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1. WO2020109158 - ADAPTATEUR SECTEUR POUR LES COMMUNICATIONS PAR COURANT PORTEUR

Note: Texte fondé sur des processus automatiques de reconnaissance optique de caractères. Seule la version PDF a une valeur juridique

[ EN ]

POWER LINE COMMUNICATION POWER ADAPTOR

TECHNICAL FIELD

The present disclosure relates to a power adaptor for providing power line communication signals to a power line communication enabled device.

BACKGROUND

It is known in the art to use power line communication as a means to provide information over existing power lines. For example US granted patent US9,660,696 B2 discloses a power line communication (PLC) AC/DC adaptor that includes a fdter, a rectifier, a power factor correction circuitry, and a PLC module. The filter includes a differential mode choke and a common mode choke. The differential mode choke is coupled to the AC. The common mode choke is coupled to the differential mode choke. The rectifier is coupled to the common mode choke. The power factor correction circuitry is coupled to the rectifier. The PLC module is coupled to AC to process a PLC signal from AC and output control signals to loads, such as home appliances.

US patent application US2007/149258 A1 discloses a power line communication modem within a network camera that outputs a communication signal to an AC adaptor. A signal superimposition and separation circuit of the AC adaptor separates a received communication signal from a DC voltage and an amplifier of the AC adaptor amplifies a signal level of the communication signal and then outputs the amplified signal to a power line to an outlet.

Light Fidelity (Li-Fi) refers to techniques whereby information is communicated in the form of a signal embedded in visible light, infrared light or ultraviolet light emitted by a light source. Such techniques are sometimes also referred to as coded light, visible light communication (VLC) or free-space optical communication (FSO).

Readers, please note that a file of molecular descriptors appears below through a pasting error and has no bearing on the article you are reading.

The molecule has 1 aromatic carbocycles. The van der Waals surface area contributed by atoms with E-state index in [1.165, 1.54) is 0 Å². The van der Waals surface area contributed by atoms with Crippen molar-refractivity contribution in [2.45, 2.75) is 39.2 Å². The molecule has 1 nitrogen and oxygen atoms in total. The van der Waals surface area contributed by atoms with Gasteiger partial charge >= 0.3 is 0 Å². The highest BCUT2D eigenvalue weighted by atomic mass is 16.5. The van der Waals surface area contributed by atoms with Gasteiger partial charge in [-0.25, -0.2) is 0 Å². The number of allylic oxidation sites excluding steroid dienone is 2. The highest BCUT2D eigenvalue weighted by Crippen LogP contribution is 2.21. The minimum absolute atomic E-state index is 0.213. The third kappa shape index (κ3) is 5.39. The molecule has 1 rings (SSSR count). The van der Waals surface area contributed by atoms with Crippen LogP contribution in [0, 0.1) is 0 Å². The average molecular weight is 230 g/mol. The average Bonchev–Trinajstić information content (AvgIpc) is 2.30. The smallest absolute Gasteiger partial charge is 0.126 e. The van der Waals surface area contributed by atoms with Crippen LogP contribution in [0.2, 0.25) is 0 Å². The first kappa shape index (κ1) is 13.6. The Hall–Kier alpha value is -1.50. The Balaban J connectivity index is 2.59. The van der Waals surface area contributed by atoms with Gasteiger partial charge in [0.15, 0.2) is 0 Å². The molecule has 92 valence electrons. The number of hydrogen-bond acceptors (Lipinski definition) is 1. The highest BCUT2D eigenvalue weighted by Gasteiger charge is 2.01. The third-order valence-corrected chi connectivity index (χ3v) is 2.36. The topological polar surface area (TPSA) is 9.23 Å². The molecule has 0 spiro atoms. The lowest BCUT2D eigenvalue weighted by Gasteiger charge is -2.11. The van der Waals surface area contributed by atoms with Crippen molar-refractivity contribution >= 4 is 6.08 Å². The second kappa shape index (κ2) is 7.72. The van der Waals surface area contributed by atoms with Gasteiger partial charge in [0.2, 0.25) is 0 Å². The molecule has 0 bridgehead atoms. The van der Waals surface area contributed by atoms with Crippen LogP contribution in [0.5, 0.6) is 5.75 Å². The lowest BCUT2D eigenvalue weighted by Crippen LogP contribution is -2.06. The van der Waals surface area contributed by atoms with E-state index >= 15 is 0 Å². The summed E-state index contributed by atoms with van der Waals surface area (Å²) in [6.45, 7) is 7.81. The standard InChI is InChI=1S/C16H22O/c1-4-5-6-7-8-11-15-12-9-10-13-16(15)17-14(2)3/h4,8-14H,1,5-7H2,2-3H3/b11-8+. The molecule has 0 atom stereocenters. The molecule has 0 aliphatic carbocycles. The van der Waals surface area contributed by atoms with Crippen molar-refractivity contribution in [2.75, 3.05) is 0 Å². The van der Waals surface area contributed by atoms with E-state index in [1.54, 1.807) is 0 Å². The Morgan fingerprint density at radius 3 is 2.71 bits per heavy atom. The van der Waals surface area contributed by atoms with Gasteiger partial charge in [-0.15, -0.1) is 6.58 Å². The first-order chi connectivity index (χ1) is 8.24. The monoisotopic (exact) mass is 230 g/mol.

The encoding of signals into light can be used in a variety of possible applications. For instance a different respective ID can be embedded into the illumination emitted by each of the luminaires in a given environment, e.g. those in a given building, such that each ID is unique at least within the environment in question. E.g. the unique ID may take the form of a unique modulation frequency or unique sequence of symbols. A device

receiving the ID can then use it to look up some information mapped to that ID via another network, such as an RF network (e.g. WLAN, or cellular network, etc.)· For instance, one application is to provide information from a luminaire to a remote control unit for control purposes, or to provide status information on the luminaire (e.g. to report errors, warnings, temperature, operating time, etc.). In other example applications, the signals can be used to provide location dependent information (e.g. advertising, or information on museum exhibitions, etc.); or to perform localization (e.g. triangulation, trilateration or

multilateration) based on beacon signals embedded in the emitted from luminaires.

In more recent years as Li-Fi bandwidths have increased, it has become possible to embed the data content directly into the light (without requiring a look-up via an RF network). E.g. this may be used to provide location dependent content or even to provide an alternative means of accessing a network such as the internet, as an alternative to access an RF WLAN.

One way of providing a Li-Fi enabled device with a signal to embed in the visible light that it emits is via Power Line Communication (PLC). PLC is a communication technology that enables data to be transmitted over power cables (which may be pre-existing power cable not previously designed for signalling information). This means that the same power cable can be used to power a device as well as to transmit information to and from the device. The data to be transmitted by PLC to the device is modulated into a power line that powers the device, such as a mains power line. A variety of modulation schemes can be used in PLC such as, for example, Orthogonal Frequency Division Multiplexing (OFDM), Binary Phase Shift Keying (BPSK), Frequency Shift Keying (FSK), and Spread-FSK (S-FSK).

SUMMARY

In a PLC system, the quality of the signal depends on the mains power network and the devices that are directly connected to the mains power network, e.g. washing machines, television sets, etc. A typical PLC system adapts the gain (thus the PLC signal power) such that the PLC signal is sufficient for the system to operate but not too high such that it is contained and does not become a disturbance on the total mains network (including neighbouring houses). Within a PLC universe (i.e. a system of one or more PLC enabled devices receiving the same PLC signal), the PLC signal needs to be extracted from the mains power network and passed onto the PLC enabled device embedded in a suitable power line for that device.